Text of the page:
The Courier News from Blytheville, Arkansas on August 25, 1930 · Page 2
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The Courier News from Blytheville, Arkansas · Page 2

Blytheville, Arkansas
Issue Date:
Monday, August 25, 1930
Page 2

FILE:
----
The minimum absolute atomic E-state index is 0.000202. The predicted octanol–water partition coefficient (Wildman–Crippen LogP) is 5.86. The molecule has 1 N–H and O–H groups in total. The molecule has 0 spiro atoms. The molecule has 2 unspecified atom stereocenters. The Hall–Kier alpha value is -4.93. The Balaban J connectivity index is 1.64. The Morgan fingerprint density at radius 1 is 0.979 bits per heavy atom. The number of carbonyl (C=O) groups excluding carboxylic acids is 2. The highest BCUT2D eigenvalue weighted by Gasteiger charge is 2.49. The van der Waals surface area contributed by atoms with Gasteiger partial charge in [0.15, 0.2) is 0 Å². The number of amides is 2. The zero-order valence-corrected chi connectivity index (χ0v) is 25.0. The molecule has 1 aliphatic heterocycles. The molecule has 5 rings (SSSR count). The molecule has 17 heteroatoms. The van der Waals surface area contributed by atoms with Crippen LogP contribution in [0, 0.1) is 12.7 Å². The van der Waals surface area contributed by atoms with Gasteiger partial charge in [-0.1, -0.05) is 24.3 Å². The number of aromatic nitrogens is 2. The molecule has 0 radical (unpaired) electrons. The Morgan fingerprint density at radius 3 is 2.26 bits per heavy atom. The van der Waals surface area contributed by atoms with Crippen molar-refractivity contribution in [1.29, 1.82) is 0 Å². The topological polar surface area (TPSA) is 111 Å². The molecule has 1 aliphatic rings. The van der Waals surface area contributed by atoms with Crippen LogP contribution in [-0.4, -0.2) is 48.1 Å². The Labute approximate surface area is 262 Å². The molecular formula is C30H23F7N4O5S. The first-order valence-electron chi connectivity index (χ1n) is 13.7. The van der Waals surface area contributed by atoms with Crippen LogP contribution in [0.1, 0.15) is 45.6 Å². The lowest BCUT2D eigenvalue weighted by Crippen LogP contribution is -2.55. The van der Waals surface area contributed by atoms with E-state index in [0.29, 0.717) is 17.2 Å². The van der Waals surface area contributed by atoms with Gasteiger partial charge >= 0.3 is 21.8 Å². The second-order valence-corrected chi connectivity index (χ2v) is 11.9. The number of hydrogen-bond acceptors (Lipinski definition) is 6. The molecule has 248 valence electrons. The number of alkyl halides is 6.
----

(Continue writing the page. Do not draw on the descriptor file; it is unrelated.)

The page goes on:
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MONDAY, Al;f;i:ST 2:,, Ui:',o Fiml Bodies of Balloonisls (ARK.) COURIER NKWS PAGE TURF* IFTEF133 HI J' Rodies of Balloon-' ists Discovered in Remote Northland. KDITOK'S NOiTli: Hrur<- Callun SUN vriitr foi (N.urirr N't-ws an.' \LA SirviiT, hf-rcu-Ub prr-triS til dramatic background of UIL- st'jry Jusl brought Ic life by the fimlin- Lf llift btdli'v ot' Majar Andrfr an:'. I'is ilarhif l-u-r.vr.lclriN in Hit- .Srr- lic afltr 'J't yi-ars: Tlit dis-jpin-jr- tiru-i- of llu-si- lmllooni>(>; In JS'i finnlshi 1 -.! tine uf thi: worlclV nv;*. ri.fjiuntli 1 rnj^U'rits, ju*il niliv cli'.ir- ft! up. By ItltL'C'l: CATTON .•Copyright. 1930. KLA Service. Inci . Discovery ol lh* bedims o[ thre? men Ln u Icng-dtxo'au- camp onrc- inott Kraiiz Josef Ijnnd. tar inside the Arctic eh-fle, brings to an .-n 1 cue of the most fascinating mys- ' .tHie.s that ever puzzled the world ; /-a . myilery that began July 1! ' Pi&in. when Captain Salomon Auguste Andree and two companions '• sailed off for the lop of the globe ' in .a free balloon. : Andree and his companions wcr? never heard of again. Mow tlu-i' 1 uodie.s have been found in the Arc- • tic'wasie,-and Andree's diary—nov/, us; taken back to Sweden—wif:. probably lell the complete story of j their flight and its tragic cnlmina- ' lion. Until that diary is published there will still be «aps in the blory; . is to be filled in by ready imag- | illations. Meanwhile, the back- -: ground of the flight, its brave be- ! tinning and a rough outline of the '. This striking sketch, drawn bv Stall Artist Joe King frosn an old course taken by the drilling bal- : , . . , . , ," ,. . loon are well known. They const!- P" ot °B''»I>l'. «"»*« Die s'.art of liu- i.l-fated balloon expedition , ol tule one of Ihe most amazing ad- t Major Andree and his two during ccmpanions in 1891. Observe 111? •nlurc stories of all history. ' peculiar constiuclion of the double basket and the sail, with which it ' was planned to direct, the balloon's course. Above is a sketch of An- 4K° n ,n A SLra?d%™^if , e = hrt -- h * "vo'companions, Ktml Prankel, list. Born-at Grenna, Sweden, in | •.trlmlberg. I -854, the son of a chemist, he had i a-good education, specializing in, mechanical and civil engineering.! '• ' He became chief engineer of th? mlght inud in uninhabited conn- Swedish patent office and proles- j try, so he prepared for an extend;-! sor at the Stockholm Technical; (,-jp on foot. Snowshces were car- School. In 1893 he made his firs: ; rj , Ui aml lwo ^^ im d firearms balloon ascension. i w j th w - h j c i, t i, P explorers could kil! The possibility of exploring ihe | {.^tuc Arctic by air fascinated him. In CD-OP TO LOflN 'Two Scfe of Twins in 15 Months CEIT 1 Board Again Boosts Cash Advcnce; lo Aid Farin_ evs Malmally, Reporl. U.v J. Mi:u. UilOOKs More i;.)<xl news for inombM.s of COUoii c<;-up:Taiive association was co:it;i:ned i,, p H , ss reports [10:11 New O: :riin.s In today's [inner.-.. Co- operulUc' auodalion members will be ]Jfrn:::ird ( 0 dfav; 90 |>;T (-.•in [ or Ihi' market value of Ihdr u» lon o» tin- day dellveml to (he association. In a '.I'iogrnm to Senator ltan.--:H. of LoukiM. Carl Williams cor.un meinbtr of Ilic Faun Hoard, says In pur;: "Arrnimi'mriils perfected l;H»,vn ! board nnil aucdiitloii wlii'rcbv new Kliilinfi .-c;i:i> of per centai!e advar.c- rs will b? tmmrfllntcly adouU-d by American Cotton Co-operative A-;- .soclnliun .iiui i!s member sUite nr- Banizaiioi'A. "Under this new arrangement jadvaiar to members cotton co-ou! er:,lhi -. on basis present market | ! n July U'of this y.-jiir, The ollu'i 1 two youngsters arc Jack Albert, 5. -ind Richard Lowell, 3 Nil- THEIR tJooiEs (VOW FOUND AFItR.25 YEARC Sea pi' i3ccr—Bui No One's Afloat! IC95 he submitted to the Acadomy of Sciences a plan for drifting across the North Pole by balloon. 1 To be sure, there was always the chance that the tialoon would be forced down in the open sea: and estimating that the job could be done for about S36.000. Although he was ridiculed 2o c dare-devil crank, his idea caught ihe public fancy, and the money 'was soon subscribed: The king of Sweden"' ebnifibuietl $8000, ar.d Al- I when a fiic-nd asked Andre wh;l they would do in chat case. Andre:-, remarked quietly, "Then we shal! drown." Finally, on Sunday. July 11, 1897. Andree found weather condition; favorable. Last messages were sen: Strindberg.'-a 24-year-old univer- frcd'Moem,"famVd contributor 'of; s ity professor, - was to have been i the Nobel prizes.,-gave $16,000. throughout 1895 and 1S9G Andree worked on his balloon. Com- llns it. he sailed for Spitvbers- en in the spring of I89ti, n;arried before the trip began, but al the last moment he and hU fiancee had decided to pos'iione the wedding until Strindberg returned; so Strindberg had a las'. with hun a party of workmen anc ; | clter and a | as[ telegram to send. scientists and establishing a bas? on Danc.s's Island. A plant to generate hydrogen gas was built. Then he engaged two men to make the trip with him—Knut Prankel and The three explorers got in tht basket. Andree told a friend, "Don't j be uneasy if yon do not hear from | ns for a year, or possibly for two Nil« strindberg. selected from a j yeals ." -nie ropes mooring the bal- long list, of voh:uteers--and waited i looll vere cu ^ am i t j le g rcat Ua3 for a favorable wind. | sa n K l a i 0 r,.. A sudden gust of wind * ' j carried it out over the bay and Andree had observed that thru : near iy dashed It down into the wa- ost of the summer the prevailing ; R . r] bm U2 |iasi was hastily thrown winds at Spitzbergen blew directly north. These winds, he was convinced, would carry a balloon no' only lo Ihe Nortll Pole but beyond it across the unknown wastes to out and the balloon shot npward and sailing off to the north on a fresh breeze. A unique sail devlc-2. by which Ar.dree hoped to be able to steer his craft, was brought into some point in Alaska near the fkrlng Strait. The distance was I [he nor thward. about 2300 miles. Andree's ouserva- ; Q.,^ nasse d. and tlons had persuaded him thai it I •ould be traversed in six days. J .It was a tremendous gamble. The | balloon had no motive power whit- '• ever. The. winds might be fickle, llul Andree felt sure that his balloon could stay in the air at least play, and the balloon vanished to notmng was In September it was learned that a carrier pigeon had landed shin near Spitsbergen somr bore this on tilne T i,i 5 message, signed by Andree: •July 13, 1'2:30 p. m., 82.2 degrees . .lorlh latitude. 10.5 degrees east a month and probably much longer. I i a ngiuide. Good progress tow.nd But the winds were adverse, and , he Ilorlh A)1 g0fs ven on boau | the take-off was postponed for a In the spring of 1S97. there- ior«, Andree and his party returned to Danes' Island and mad: ready lo begin their journey. The balloon was the "last word" :n the aeronautical language ol tilal day. U must be remembered (hat aviation, at that lime, was hardly even in its infancy. No airplane had ever flown. Count Zeppelin was just launched on his dirigible experiments. To go "p in a balloon was lo trust oneself to the elements to an infinitely greater extent than is the case today. ^Furthermore, ihe Arctic was still a'mysterious wilderness of frozen white. A decade was still to claps? bjfore Peary was lo discover th? North Pole. Amundsen had not yet sent his ship through the North- I west Passage. Nansen—a friend and advisor of Andree, by the way—had jnsl won fame by his attempt t:> Bet to the pole In his ship. Fram The northland was a country of mystery, silence and danger. Ar.dree's balloon was a fphere ot silk, approximately 80 feet in diameter, carrying o large wicker basket. This basket was decked over, with a railing about the deck and equipment on the deck for navigator and ovservev. Inside were tliven bunks. One of the party was to sleep while the other two were on 1 duly on the upper deck. . Andree took along 32 carrier pigeons lo substitute for the then I undreamed-of radio, and 13 buoyr which were to be drop-^d lo lh< tea from time to time. Aboard wer? provisions tor four months-choco- This message is the third by carrier pigeon." The message showed that the balloon, in two days, had traveled ab out 200 miles lo the north. Mouths later some of the buoy.' were found on the coasts of Iceland and Scandinavia. A 1 .!, however, had been dropped before ihir I to Veep Junior oul of mischief niakt-h your hair turn sjray. ! will >;c 00 per cent of vaiui: of rut- ijusl think ot the problem faced by Mrs. Albrri li. McCain. 25, above, t0 This ! 'nrw 10Ca ' K ''" i° f * >llcbl:I> Co!c " moli>cr ° r lwo ' 1!lll ' s ot l * llls . t ' 01 '" within 15'months cotton i-, delivered will make it JOTS- ! acr:l ' < "" e 1 '°" 1 Icll> " llcl vlr B'" l!1 Lee, were born Ajull 12. 11)29, while sible for more farmers to market lno yciinijcr pair, Norman Chalks, left and N:rnia iiae, were born their cotton through the asiocla- j lion. U gives ihcm praclically all the ro:ton is worth on the open I market that day. permits them to make M'tllemenls of their accounts and litiM lh?lr cotton for a boiler niarkt-'.. Tlie original plan to advance 65 to 75 per cent of the value did not appeal to many farmers who are not in position to accept this proportion of the value of | their co'.ton and turn it over to the association. Apparently the associations are every possible effort to be of the utmost service to their members in advancing them the very maximum percentage of the value of Iheir collon that it Is possible to advance. The finances available to the faun board and associations being praclically unlimited makes it pOF.-lble for the associations to advance this large per cent of ihe value. Most members who have signed heretofore have done so under the impression that three- by three radial nlr-coolcd engines ol fiCO hor>:epouer each. As a sea- j piano It will have a miking speed I of Mfl miles an hour and ns a land i plane n curising siieccl of 150 miles | an hour. ! Us me. as at present contcmplnt I ed. is that the Valetla will leave Cairo us a seaplane and fly up the r\ . • i T-II • mm i • ^airo us a seaplane anu ny up uie Dl'ltish r lying IVtaC ll 1 II C • Nlie nnd across the Central Afri- Boots for Landing Gear on Trip. LONDON, Aug. 23 (UP)—A giant 22-scnter air liner that can change | where at the last there will be erected poil- and land-plane aerodrome combined. Here a derrick will lift the fuselage and wings of the ma | chine frcm its float and swing British Subject Who Purchased Famous Spot to Keep It Until His Death. MADRID, Aug. 23. IU1') — Tin famous Necropolis of Carmona. i/n • of the most Interesting relics of the Roman domination of the Indian peninsula, recently was transferred to the State by Its own;:-, Cltoi't'e llonsor Saint, Marlln. : British subject, who has llvst! In Andalusia nearly all his life. A Koyal Order was published 'tr> tl'.e "Oaceta de Madrid" of July 24. 1930, ihrouijh which the Min- iMcr of In.slruc.llon and Fine Art. 1 -:, don Ellas Tormo, In belmlf of Kin • Allotiso. ace(!|itcd the donat::". rnaili- by Honsor as he is known In Hpaln. The government agreed that lionsor and his family HIT- cciiHiuic living In the hibltalb part near the Necropolis, iincl llr-.L lionsor will durinu his life time !>:• the sole director of the Mtiisti:n nnd excavation worlc. : i. With the donation or.c of the nost Interesting rcllc-s of the Ronau era passes into the hands o' he slate and It Is believed that its iituie care and upkeep will In issurcd. The Necropolis was discovered In 1808, in the course of some road construction, nnd parts of It were destroyed through Ignorance. Tho Spanish archaeologist, Juan Fernandez Lope/ and Ihe painter. CJeorge fionsor, in 1880 bought, up most ot the land, and began excavations. By 1805 200 tombs had been -Us- covcred, and the next year more tombs and an amphitheatre were found. The most Important Mpul- chrc found was that ol" the Elephant—so numcd because a paint- Beer, beer everywhere, but not a drop to drink. Thai's Ihe predicament in which spectators found themselves when prohibition agents destroyed eight 2WM-gallon vats and « ban^ls filled to the brim with real lngr-r ill a Chicago brc\ :ry .'aid lo be owned by Gu^.s Moran, sang chieftain. Note the Teaming liquid gushing from the holes. tourtlis was the maximum advance they mighr expect to receive. With this increase In advance, many members are increasing the number ol bales pledged to the association. Plans are going forward for the opening ol the local office. Several possible locations have been inspected and the actual opening of the office Is only awaiting Jie completion of the 10,000 bnlc sign-up. Tile committee is making a slienu- ous effort, to have the olflcc open?d by the firs! o' September. Cotton farmers interested in the proposition have the final say in this matter—their willingness lo lentl Iheir support lo Ihe government's effort to help them will decide when the office will begin operations. The committee again requests that cotton growers nnd business men give this proposition their serious consideration. If we are tc benefit from Ihe farm marketing act, we must do so through co-op- iralive associations. If the co-operatives have the effect of benefiting cotton growers, they will nat- i:rally be benefiutng every business in Blythevillc. Only a trial of the proposition will prove whether it will succeed or not succeed, and it's up to business men as well as fanners to .support the effort. If there is any other agency which will advance a cotton grower 00 per cent of the value ot his cotton the day he offers it for sale and permi 1 , him to hold it for,;. belter market at a minimum inter est charge, we do not know who its n a few minutes has Jusl been successfully lested at Rochester England, and is expected to open a KW era in airplane mobility. It is 'designed for use by the Im- icrlal Airways o.n the new route .hat will be opened in 1931 between Cniro and Cone Town whcr- part of the line Is a seaplane route and part of it land plane. This new type of machine which them over and them on the , or w i m t is thai agency. If this is (Coniinuntl from parje oneJ ized in California as a sort "The police do not know yet what tile fighting was about, but the prate that, was made has teen no t a reu i movement to aid cotton broken many limes since." i farmers, we see the proposition/in Gong regrets the unsporlsman-. ,I IP wrong li>!l)l. l ' co-operatlvj like practices that have come with marketing is not a solution for the modernized- long warfare.- True, jcciton growers markeUiig prob- the conversion of the seaplane in lo a land plane is but a matter o lightening a few bolls In a few minute's time. From this point the Vnleltn will continue Its Journey I the Cape as a land plane. It Is claimed that the Valclta opens n new Held of serviceability in air route transportation and is the first one of a type that is like a monoplane Is known as the the largest float seaplane in the world, ll Is driven ! ly to be widely followed by al ...... - - — - i companies operating over what nr Valelta and is the largest float known ns "mixed routes." in addition lo its novel arrange hit; of an elephant, symbol of longevity—was found In It. It contains a patio, kitchen, bath and several chambers. The Necropolis dat?:S from the .second century before Christ to the fourth century A.D. Fernandez died'ln 1925, a-lllinx 111; portion lo Bonsor. Cnrmcna is a town of 11.000. very near Seville. vigilance committee to shield ig-- t: ' e cniel " halchcln:;n still are re- j Inns, we cannot see what other so- noranl members Irom exploitation! scected. incense still is burned be- 1 hiiion has been offered. .and opprcssim. Then came fain- tcr <- th <~ Joss gods, and prayers are ''I'lily guilds, next th.? many different stn l mumbled lor success of the j longs, all formed with the ostensi- nien at arms . We purpose of charity and prcti'c- I Bl 't gunning if, a business now, lion. They soon became notori- i and boo how doy work like Chi- ciis, hwevcr. as rival crganiya-! cr.go gangters. Th:v no longer ..... dope and vice rackets, even observe the delicate custom j One iT-l wilh l )ai '' lja » lk nf murderers and of yelling at unsuspecting victims liad come! gambling and extortion fcr their to make them turn and face the stream of lead! message had been sent. As the years passed and it became obvious that the explorers ha of v. ild rumors doTO^i' (l thVnorrn'"o'f'canada."and main sollr « ot i» con:tl that its occupants had been killed " w « much the same with New bv Eskimos, who then plundered York's Chinatown, though the Hip ,.„... , „ tlie basket and tore up the bag to Sings and On Leongs were the "evoient Society is our main hope make tents and clothing. Liter only two powerful tongs. Fan tan for settlement here in the east. there were mysterious reporis of a,and pi gow games were wide open Oo "5 declared. "All Chinese be- baUoon landing in Siberia, but (then, as w.3il as opium dens and 'ong to it, and pay .:tpial dues. these also were exploded. ising-song houses. Tom Lee was-'t is like your supreme court; At last it was taken for granted]the "Mayor of Chinatown" and it scutes disputes in business and! that the real fate of the party j held sway over a gambling trust, i" tcngs. it handles business' "Tlie Chinese Consolidated Be- Read Courier News Want Ads NOTICE From May 1 to September I iu r dental offices wlll be closed •»ch Thursday afternoon. Dr. L- n. Moore. Dr H. A Taylor. Dr. H. S. Davis- would never be known; and thi: assumption persisted until tlie mystery was finally cleared up by the finding of the aeronauts' bodies in the Arctic wilderness that is Franz The On beong Tong was organ- , transactions and the collection of: ized for the sole purpose of pro- debts. We are working now to j Section against the Hip Sings, eel the treaty signed." whom (lie gamblers feared would! E;it lasting pmce. lie believes ruin them. '" ~" ""'" ~ : "~ " " ' V. R. WASnAM—Transfer Dally trips to Memphis. Will pick up and deliver freight and packages anywhere. Special rates on carload lots. Local Phono 851 Mi-mplns Phone 3-9315 will came only with the establishment of a stable government in Many a cluni hung has b?en china. Nearly all his countrymen prime cause of the disaster. Franz.posted in Doyers street, publicly here are rooting for the Nanking - • . ... ... i-,.-., g rjva , wngs (0 ba - • and i longs there—they are as purely war'American as chop sticy—and the I iate. pemmican. preserved';: arid vegetables and fruits, and !c;n- ( The Arctic regions were explored | ori juice to prevent scurvy. as early as 1583 by John Davis, an Andrea knew that the balloon \ Englishman. executed, culminated in the Josel Land. Evidently hostile winds were the .jrlme cause of the disaster. Franz . ... . „ ... .... Josef Land is approximately 600]challenging rival tongs to battle, {government to win. There are no miles from Spitzbcrgcn. but it is | Massacres, carefully planned to the east, being situated only ,1 few miles farther north than the starting place. Apparently winds blowing in the wrong direction took Andree far oft his course, to deposit him. finally, on one of thn loneliest, most inaccessible spots in all the world. There, alter lingering days of hardship and hunger, he died. of 1924. Eoo how doy stalked the]Chinese in America still arc obedi- slrcet. ar.d "price lists" were is-lent to native authority. sued giving Ihe amount of rewards on the heads of every long mem- bed. In proof of this. Gong told how, hi. 1328. the Chinese Minister came WERT ! i He Makes 'Em Set' . to New Ycrk dining a long oul- Ying Cjong. then an inter, break and summoned rival leaders preter, was a very busy man. With j to his suite. This was all he a price on his head and i\ body- isaid: guard at his Iwels. he scurried be- i -i do not care who is light or' twcen Hip Sing headquarters, po-jwrong. J want this war stopped at! lice station and courtrocms. or.ce. Gcod day. gentlemen." The j "Seventy «cre k!l!rd and many war stopped. It was the. swiftest i wounded In that war." lin said, peace on record. ] Royal C.. Mills Public Accountant and Auditor Specializing In Income Tax, Bookkeeping Systems Phone 52 fncmm Bid;?. BlythevUte, Art A new card table has been given a hinged top, the undsr-sidc o* which, when lifted, forms a screen for a. home 'motion plcluro projector. mcnts for the rapid exchanse rt floats lor wheels or vice-versa It Is claimed that the Valetta Is the fastest passenger plane of its s;at- Ing capacity in existence. Dollar Values $ $ $ $ $ $ Your dollar today is worth 58 cents — 42 cents less than in 1914. In other words, that is the buying power of your present dollar as compared with the 1914 dollar. This is natural. Material costs, labor costs tax costs, are all higher— the producer, the distributor and the retailer cannot do business at pre-war dollar values. Your ELECTRIC DOLLAR, however, is worth $1.36 -more than double the 58-cent eost-of-living dollar. In spite of paying the same rising costs of material, wages of. labor and of taxes, there has been such a tremendous increase in the efficiency of production and in the extension of use of electricity, that the electric light and power industry has been enabled year after year to reduce its charges to customers. $ Arkansas-Missouri $ Power Co. "At Your Service" $